$\mathit{i}=1$ | $\mathit{i}=2$ | $\mathit{i}=3$ | $\mathit{i}=4$ | ${\mathit{R}}^{2}$ | ||
---|---|---|---|---|---|---|

Friction torque ${\tau}_{F}$ (Nm) | ${c}_{ip}$ | $-3.64\times {10}^{-3}$ | $-5.85\times {10}^{-6}$ | $-4.66\times {10}^{-4}$ | $-2.45\times {10}^{-2}$ | $0.949$ |

${c}_{in}$ | $-5.97\times {10}^{-3}$ | $-2.31\times {10}^{-4}$ | $\phantom{\rule{6.544pt}{0ex}}3.10\times {10}^{-3}$ | $\phantom{\rule{6.544pt}{0ex}}2.52\times {10}^{-2}$ | $0.995$ | |

Friction force ${f}_{F}$ (N) | ${c}_{ip}$ | $-1.73\times {10}^{-1}$ | $\phantom{\rule{6.544pt}{0ex}}1.62\times {10}^{-2}$ | $-2.51\times {10}^{-2}$ | $2.93\times {10}^{-1}$ | $0.920$ |

${c}_{in}$ | $-1.60\times {10}^{-1}$ | $-1.40\times {10}^{-2}$ | $\phantom{\rule{6.544pt}{0ex}}1.25\times {10}^{-1}$ | $1.81\times {10}^{-1}$ | $0.986$ |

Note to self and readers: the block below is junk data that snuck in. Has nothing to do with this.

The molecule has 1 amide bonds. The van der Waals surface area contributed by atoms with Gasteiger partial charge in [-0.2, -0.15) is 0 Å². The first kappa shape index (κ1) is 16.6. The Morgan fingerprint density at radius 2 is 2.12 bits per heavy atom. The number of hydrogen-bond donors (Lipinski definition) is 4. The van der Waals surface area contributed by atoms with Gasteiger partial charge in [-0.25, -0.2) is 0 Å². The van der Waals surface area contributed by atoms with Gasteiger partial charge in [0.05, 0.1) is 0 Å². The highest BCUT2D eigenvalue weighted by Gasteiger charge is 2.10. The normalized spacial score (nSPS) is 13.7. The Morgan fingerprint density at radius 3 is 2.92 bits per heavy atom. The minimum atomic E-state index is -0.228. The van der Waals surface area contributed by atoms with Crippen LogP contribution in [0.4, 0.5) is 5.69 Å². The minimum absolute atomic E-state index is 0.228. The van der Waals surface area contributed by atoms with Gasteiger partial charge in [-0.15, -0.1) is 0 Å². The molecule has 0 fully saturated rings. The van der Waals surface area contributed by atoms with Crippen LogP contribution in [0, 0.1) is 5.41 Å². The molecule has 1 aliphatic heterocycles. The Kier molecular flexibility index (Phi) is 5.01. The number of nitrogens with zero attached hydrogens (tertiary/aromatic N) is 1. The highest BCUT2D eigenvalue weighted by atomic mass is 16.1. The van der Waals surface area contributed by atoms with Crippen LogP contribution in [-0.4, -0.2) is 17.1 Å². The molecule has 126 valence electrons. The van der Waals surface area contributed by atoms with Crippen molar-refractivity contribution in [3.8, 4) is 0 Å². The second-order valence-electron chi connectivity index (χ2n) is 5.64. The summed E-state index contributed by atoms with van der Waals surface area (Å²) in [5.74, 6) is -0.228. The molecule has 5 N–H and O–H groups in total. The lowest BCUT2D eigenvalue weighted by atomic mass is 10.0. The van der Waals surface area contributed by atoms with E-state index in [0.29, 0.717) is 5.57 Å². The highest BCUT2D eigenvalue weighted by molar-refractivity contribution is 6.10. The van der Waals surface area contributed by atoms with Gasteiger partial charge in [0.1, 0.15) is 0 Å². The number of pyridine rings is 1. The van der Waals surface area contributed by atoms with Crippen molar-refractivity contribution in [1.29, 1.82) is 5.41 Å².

**Table 2.**Parameters of the three different high-level PID controllers shown in Figure 8.

Controller | ${\mathit{K}}_{\mathit{HL}}$ | ${\mathit{T}}_{\mathit{i}}$ (ms) | ${\mathit{T}}_{\mathit{v}}$ (ms) | ${\mathit{T}}_{\mathit{d}}$ (ms) |
---|---|---|---|---|

HC-f | $3.0\times {10}^{-4}$ | 70 | 15 | 5 |

HC-$\tau $ | $2.0\times {10}^{-2}$ | 200 | 0 | 0 |

HC-e | $4.5\times {10}^{-1}$ | 7 | 0 | 0 |

Test $\mathit{ij}$ | ||||
---|---|---|---|---|

$\mathit{i}$: | Controller | $\mathit{j}$: | Trajectory Shape | Force-Controlled Cables |

1: | IKC | 1: | Triangular | $1,2$ |

2: | HC-e | 2: | Circular | $1,2$ |

3: | HC-f | 3: | Triangular | $3,4$ |

4: | NC | 4: | Circular | $3,4$ |

5: | Rectangular |